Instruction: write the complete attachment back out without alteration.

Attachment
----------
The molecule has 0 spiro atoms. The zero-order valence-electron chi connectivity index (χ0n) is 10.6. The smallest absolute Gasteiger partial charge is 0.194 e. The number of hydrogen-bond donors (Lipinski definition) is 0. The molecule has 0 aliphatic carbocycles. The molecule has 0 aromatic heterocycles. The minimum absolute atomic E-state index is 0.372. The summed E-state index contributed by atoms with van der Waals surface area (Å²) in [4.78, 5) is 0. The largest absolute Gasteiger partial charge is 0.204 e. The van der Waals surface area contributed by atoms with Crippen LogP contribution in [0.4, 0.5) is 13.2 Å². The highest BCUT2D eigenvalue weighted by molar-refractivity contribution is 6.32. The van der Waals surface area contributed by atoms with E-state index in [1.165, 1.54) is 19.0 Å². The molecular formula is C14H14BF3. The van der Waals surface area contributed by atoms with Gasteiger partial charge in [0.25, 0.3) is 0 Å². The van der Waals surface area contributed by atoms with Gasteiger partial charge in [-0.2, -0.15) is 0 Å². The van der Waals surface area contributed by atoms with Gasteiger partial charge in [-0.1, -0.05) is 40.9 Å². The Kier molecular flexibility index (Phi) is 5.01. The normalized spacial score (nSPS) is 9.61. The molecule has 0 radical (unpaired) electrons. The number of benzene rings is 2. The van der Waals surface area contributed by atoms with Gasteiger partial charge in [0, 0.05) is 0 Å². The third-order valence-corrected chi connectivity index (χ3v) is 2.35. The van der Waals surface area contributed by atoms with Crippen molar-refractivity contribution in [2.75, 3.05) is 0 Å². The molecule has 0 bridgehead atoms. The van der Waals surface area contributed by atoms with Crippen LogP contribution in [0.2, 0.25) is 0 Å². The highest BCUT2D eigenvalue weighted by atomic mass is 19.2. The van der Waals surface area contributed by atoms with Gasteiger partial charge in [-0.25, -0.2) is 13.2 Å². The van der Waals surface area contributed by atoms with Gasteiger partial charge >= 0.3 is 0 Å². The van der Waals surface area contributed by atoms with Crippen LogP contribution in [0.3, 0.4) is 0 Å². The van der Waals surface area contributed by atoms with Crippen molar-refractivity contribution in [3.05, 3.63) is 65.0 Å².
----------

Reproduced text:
The molecule has 0 spiro atoms. The zero-order valence-electron chi connectivity index (χ0n) is 10.6. The smallest absolute Gasteiger partial charge is 0.194 e. The number of hydrogen-bond donors (Lipinski definition) is 0. The molecule has 0 aliphatic carbocycles. The molecule has 0 aromatic heterocycles. The minimum absolute atomic E-state index is 0.372. The summed E-state index contributed by atoms with van der Waals surface area (Å²) in [4.78, 5) is 0. The largest absolute Gasteiger partial charge is 0.204 e. The van der Waals surface area contributed by atoms with Crippen LogP contribution in [0.4, 0.5) is 13.2 Å². The highest BCUT2D eigenvalue weighted by molar-refractivity contribution is 6.32. The van der Waals surface area contributed by atoms with E-state index in [1.165, 1.54) is 19.0 Å². The molecular formula is C14H14BF3. The van der Waals surface area contributed by atoms with Gasteiger partial charge in [0.25, 0.3) is 0 Å². The van der Waals surface area contributed by atoms with Gasteiger partial charge in [-0.2, -0.15) is 0 Å². The van der Waals surface area contributed by atoms with Gasteiger partial charge in [-0.1, -0.05) is 40.9 Å². The Kier molecular flexibility index (Phi) is 5.01. The normalized spacial score (nSPS) is 9.61. The molecule has 0 radical (unpaired) electrons. The number of benzene rings is 2. The van der Waals surface area contributed by atoms with Gasteiger partial charge in [0, 0.05) is 0 Å². The third-order valence-corrected chi connectivity index (χ3v) is 2.35. The van der Waals surface area contributed by atoms with Crippen molar-refractivity contribution in [2.75, 3.05) is 0 Å². The molecule has 0 bridgehead atoms. The van der Waals surface area contributed by atoms with Crippen LogP contribution in [0.2, 0.25) is 0 Å². The highest BCUT2D eigenvalue weighted by atomic mass is 19.2. The van der Waals surface area contributed by atoms with Gasteiger partial charge in [-0.25, -0.2) is 13.2 Å². The van der Waals surface area contributed by atoms with Gasteiger partial charge >= 0.3 is 0 Å². The van der Waals surface area contributed by atoms with Crippen LogP contribution in [0.3, 0.4) is 0 Å². The van der Waals surface area contributed by atoms with Crippen molar-refractivity contribution in [3.05, 3.63) is 65.0 Å².